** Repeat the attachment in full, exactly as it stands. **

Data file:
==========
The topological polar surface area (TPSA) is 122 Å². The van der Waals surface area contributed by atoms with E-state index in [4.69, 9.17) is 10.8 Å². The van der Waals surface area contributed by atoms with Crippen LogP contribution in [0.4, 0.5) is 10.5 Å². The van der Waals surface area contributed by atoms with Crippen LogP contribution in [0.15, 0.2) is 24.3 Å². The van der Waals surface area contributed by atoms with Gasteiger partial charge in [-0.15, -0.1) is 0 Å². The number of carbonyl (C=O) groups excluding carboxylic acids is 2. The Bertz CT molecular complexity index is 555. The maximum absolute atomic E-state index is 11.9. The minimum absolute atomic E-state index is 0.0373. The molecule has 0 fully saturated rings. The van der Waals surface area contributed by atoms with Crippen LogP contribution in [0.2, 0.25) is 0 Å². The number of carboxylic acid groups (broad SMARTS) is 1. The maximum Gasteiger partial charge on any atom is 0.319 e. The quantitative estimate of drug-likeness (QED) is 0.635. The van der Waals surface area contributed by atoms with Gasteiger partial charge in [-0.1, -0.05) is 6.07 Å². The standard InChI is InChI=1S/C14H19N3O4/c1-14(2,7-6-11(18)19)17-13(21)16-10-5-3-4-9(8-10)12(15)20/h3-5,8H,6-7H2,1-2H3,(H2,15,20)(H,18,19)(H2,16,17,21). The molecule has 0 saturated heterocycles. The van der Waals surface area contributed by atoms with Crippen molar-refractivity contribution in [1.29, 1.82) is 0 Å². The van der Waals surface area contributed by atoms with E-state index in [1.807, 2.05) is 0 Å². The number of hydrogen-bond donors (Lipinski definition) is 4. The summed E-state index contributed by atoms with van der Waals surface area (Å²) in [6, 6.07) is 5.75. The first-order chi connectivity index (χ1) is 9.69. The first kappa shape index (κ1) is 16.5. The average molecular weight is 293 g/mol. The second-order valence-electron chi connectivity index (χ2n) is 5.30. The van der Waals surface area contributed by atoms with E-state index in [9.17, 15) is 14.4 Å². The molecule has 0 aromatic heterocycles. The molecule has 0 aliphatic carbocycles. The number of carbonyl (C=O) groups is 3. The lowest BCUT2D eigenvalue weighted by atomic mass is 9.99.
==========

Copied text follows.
The topological polar surface area (TPSA) is 122 Å². The van der Waals surface area contributed by atoms with E-state index in [4.69, 9.17) is 10.8 Å². The van der Waals surface area contributed by atoms with Crippen LogP contribution in [0.4, 0.5) is 10.5 Å². The van der Waals surface area contributed by atoms with Crippen LogP contribution in [0.15, 0.2) is 24.3 Å². The van der Waals surface area contributed by atoms with Gasteiger partial charge in [-0.15, -0.1) is 0 Å². The number of carbonyl (C=O) groups excluding carboxylic acids is 2. The Bertz CT molecular complexity index is 555. The maximum absolute atomic E-state index is 11.9. The minimum absolute atomic E-state index is 0.0373. The molecule has 0 fully saturated rings. The van der Waals surface area contributed by atoms with Crippen LogP contribution in [0.2, 0.25) is 0 Å². The number of carboxylic acid groups (broad SMARTS) is 1. The maximum Gasteiger partial charge on any atom is 0.319 e. The quantitative estimate of drug-likeness (QED) is 0.635. The van der Waals surface area contributed by atoms with Gasteiger partial charge in [-0.1, -0.05) is 6.07 Å². The standard InChI is InChI=1S/C14H19N3O4/c1-14(2,7-6-11(18)19)17-13(21)16-10-5-3-4-9(8-10)12(15)20/h3-5,8H,6-7H2,1-2H3,(H2,15,20)(H,18,19)(H2,16,17,21). The molecule has 0 saturated heterocycles. The van der Waals surface area contributed by atoms with Crippen molar-refractivity contribution in [1.29, 1.82) is 0 Å². The van der Waals surface area contributed by atoms with E-state index in [1.807, 2.05) is 0 Å². The number of hydrogen-bond donors (Lipinski definition) is 4. The summed E-state index contributed by atoms with van der Waals surface area (Å²) in [6, 6.07) is 5.75. The first-order chi connectivity index (χ1) is 9.69. The first kappa shape index (κ1) is 16.5. The average molecular weight is 293 g/mol. The second-order valence-electron chi connectivity index (χ2n) is 5.30. The van der Waals surface area contributed by atoms with E-state index in [9.17, 15) is 14.4 Å². The molecule has 0 aromatic heterocycles. The molecule has 0 aliphatic carbocycles. The number of carbonyl (C=O) groups is 3. The lowest BCUT2D eigenvalue weighted by atomic mass is 9.99.